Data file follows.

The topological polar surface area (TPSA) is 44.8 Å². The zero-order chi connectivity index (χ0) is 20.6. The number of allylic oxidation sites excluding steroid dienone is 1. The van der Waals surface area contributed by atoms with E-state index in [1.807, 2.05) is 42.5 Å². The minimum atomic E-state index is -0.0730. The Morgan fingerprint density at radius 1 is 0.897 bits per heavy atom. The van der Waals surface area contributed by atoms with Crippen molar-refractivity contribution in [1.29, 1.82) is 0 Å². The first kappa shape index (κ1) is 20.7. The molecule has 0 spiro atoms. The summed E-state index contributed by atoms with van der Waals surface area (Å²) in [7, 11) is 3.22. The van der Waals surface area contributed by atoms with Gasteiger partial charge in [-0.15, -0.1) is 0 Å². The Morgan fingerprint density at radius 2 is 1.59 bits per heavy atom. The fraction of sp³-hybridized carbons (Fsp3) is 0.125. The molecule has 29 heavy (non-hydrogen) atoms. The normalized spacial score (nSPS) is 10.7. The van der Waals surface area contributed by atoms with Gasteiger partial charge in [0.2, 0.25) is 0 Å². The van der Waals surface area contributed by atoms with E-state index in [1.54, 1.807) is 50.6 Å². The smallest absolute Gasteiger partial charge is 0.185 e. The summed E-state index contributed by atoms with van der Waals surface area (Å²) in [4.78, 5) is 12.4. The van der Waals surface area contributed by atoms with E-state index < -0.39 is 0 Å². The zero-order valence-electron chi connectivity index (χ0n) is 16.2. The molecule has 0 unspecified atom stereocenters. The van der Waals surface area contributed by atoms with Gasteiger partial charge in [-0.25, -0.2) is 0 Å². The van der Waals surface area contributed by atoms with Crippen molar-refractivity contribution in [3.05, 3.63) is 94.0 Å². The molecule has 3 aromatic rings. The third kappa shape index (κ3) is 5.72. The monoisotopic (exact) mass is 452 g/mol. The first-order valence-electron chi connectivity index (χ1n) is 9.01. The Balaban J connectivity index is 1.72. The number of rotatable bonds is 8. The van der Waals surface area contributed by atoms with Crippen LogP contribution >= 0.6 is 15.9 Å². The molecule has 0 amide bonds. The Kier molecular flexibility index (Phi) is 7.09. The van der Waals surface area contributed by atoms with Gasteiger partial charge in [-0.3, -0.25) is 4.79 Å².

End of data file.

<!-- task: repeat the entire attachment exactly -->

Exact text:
The topological polar surface area (TPSA) is 44.8 Å². The zero-order chi connectivity index (χ0) is 20.6. The number of allylic oxidation sites excluding steroid dienone is 1. The van der Waals surface area contributed by atoms with E-state index in [1.807, 2.05) is 42.5 Å². The minimum atomic E-state index is -0.0730. The Morgan fingerprint density at radius 1 is 0.897 bits per heavy atom. The van der Waals surface area contributed by atoms with Crippen molar-refractivity contribution in [1.29, 1.82) is 0 Å². The first kappa shape index (κ1) is 20.7. The molecule has 0 spiro atoms. The summed E-state index contributed by atoms with van der Waals surface area (Å²) in [7, 11) is 3.22. The van der Waals surface area contributed by atoms with Gasteiger partial charge in [-0.15, -0.1) is 0 Å². The Morgan fingerprint density at radius 2 is 1.59 bits per heavy atom. The fraction of sp³-hybridized carbons (Fsp3) is 0.125. The molecule has 29 heavy (non-hydrogen) atoms. The normalized spacial score (nSPS) is 10.7. The van der Waals surface area contributed by atoms with Gasteiger partial charge in [0.2, 0.25) is 0 Å². The van der Waals surface area contributed by atoms with E-state index in [1.54, 1.807) is 50.6 Å². The smallest absolute Gasteiger partial charge is 0.185 e. The summed E-state index contributed by atoms with van der Waals surface area (Å²) in [4.78, 5) is 12.4. The van der Waals surface area contributed by atoms with E-state index < -0.39 is 0 Å². The zero-order valence-electron chi connectivity index (χ0n) is 16.2. The molecule has 0 unspecified atom stereocenters. The van der Waals surface area contributed by atoms with Gasteiger partial charge in [-0.25, -0.2) is 0 Å². The van der Waals surface area contributed by atoms with Crippen molar-refractivity contribution in [3.05, 3.63) is 94.0 Å². The molecule has 3 aromatic rings. The third kappa shape index (κ3) is 5.72. The monoisotopic (exact) mass is 452 g/mol. The first-order valence-electron chi connectivity index (χ1n) is 9.01. The Balaban J connectivity index is 1.72. The number of rotatable bonds is 8. The van der Waals surface area contributed by atoms with Crippen LogP contribution >= 0.6 is 15.9 Å². The molecule has 0 amide bonds. The Kier molecular flexibility index (Phi) is 7.09. The van der Waals surface area contributed by atoms with Gasteiger partial charge in [-0.3, -0.25) is 4.79 Å².